A Tougher Road To The Super Bowl
The addition of two more teams into the playoff field won’t come without a price for some of the league’s best teams. Previously, the top two seeds from both conferences would get an automatic pass into the second round of the playoffs, taking a bye during wild card weekend. Starting this season, only the top seed from each conference will get a bye, leaving the second-place teams to play an extra game on their route to the Super Bowl. This means we’ll likely have some 12- or 13-win teams at risk of losing their playoff bids to wild card entrants who barely topped .500.
Games Will Air In New Places
The 2020-21 NFL season will see games continuing to air in the usual places, like CBS, Fox, NBC, ESPN and NFL Network, but a couple more unique networks will join the mix. The league will continue streaming certain games live on Amazon Prime Video but will also add NBC’s new streaming network, Peacock, to its stable, for a wild card playoff game that’s scheduled for Jan. 10, 2021. But perhaps the most eye-catching new network that will air NFL action this season is Nickelodeon. The children’s channel will get to air a Jan. 9 wild card game with a broadcast that’s specifically tailored for younger viewers.
New Teams In The Broadcasting Booth
Fans who tune in to watch NFL games this year will hear several new voices calling the action on some of the league’s most high-profile broadcasts. The established teams of Jim Nantz and Tony Romo, who call CBS’s biggest games, Joe Buck and Troy Aikman, who call Fox’s biggest games and Al Michaels and Cris Collinsworth, who anchor NBC’s “Sunday Night Football,” will remain intact, but there will be some big changes in other booths.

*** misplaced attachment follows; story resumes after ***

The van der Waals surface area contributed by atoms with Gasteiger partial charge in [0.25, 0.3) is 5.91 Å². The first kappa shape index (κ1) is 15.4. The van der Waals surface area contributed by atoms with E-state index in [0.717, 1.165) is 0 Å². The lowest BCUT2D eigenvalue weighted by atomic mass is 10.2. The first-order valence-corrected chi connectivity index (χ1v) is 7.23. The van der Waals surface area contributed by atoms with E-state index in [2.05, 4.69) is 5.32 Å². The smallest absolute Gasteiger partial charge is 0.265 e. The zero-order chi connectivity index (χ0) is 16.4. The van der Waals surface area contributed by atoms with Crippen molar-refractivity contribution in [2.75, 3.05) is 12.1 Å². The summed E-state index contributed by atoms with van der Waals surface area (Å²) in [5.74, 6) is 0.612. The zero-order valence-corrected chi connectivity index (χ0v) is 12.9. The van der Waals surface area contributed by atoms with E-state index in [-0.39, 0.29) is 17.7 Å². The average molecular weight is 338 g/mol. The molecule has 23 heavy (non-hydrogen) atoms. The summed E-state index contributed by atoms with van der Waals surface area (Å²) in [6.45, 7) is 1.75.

ESPN has again overhauled its entire “Monday Night Football” team, installing Steve Levy, Brian Griese and Louis Riddick to call the games this year. Meanwhile, Ian Eagle and Charles Davis will be CBS’s new number-two broadcast team, while Kevin Burkhardt and Daryl Johnston will be Fox’s new number-two team.
Tom Brady Won’t Be In A Patriots Uniform
For the first time in his 20-year NFL career, Tom Brady won’t be playing for the New England Patriots. While that’s welcome news for fans of every long-suffering team in the AFC East, it will be jarring for anyone who sits down to watch a game involving either the Pats or his new team, the Tampa Bay Buccaneers, this season. After a tenure that included a record six Super Bowl wins, the 43-year-old future Hall of Famer signed a two-year deal with the Bucs in March.
Seeing him with a pirate flag on his helmet is going to be strange for everyone at first.
The Bucs Will Look Different In Other Ways, Too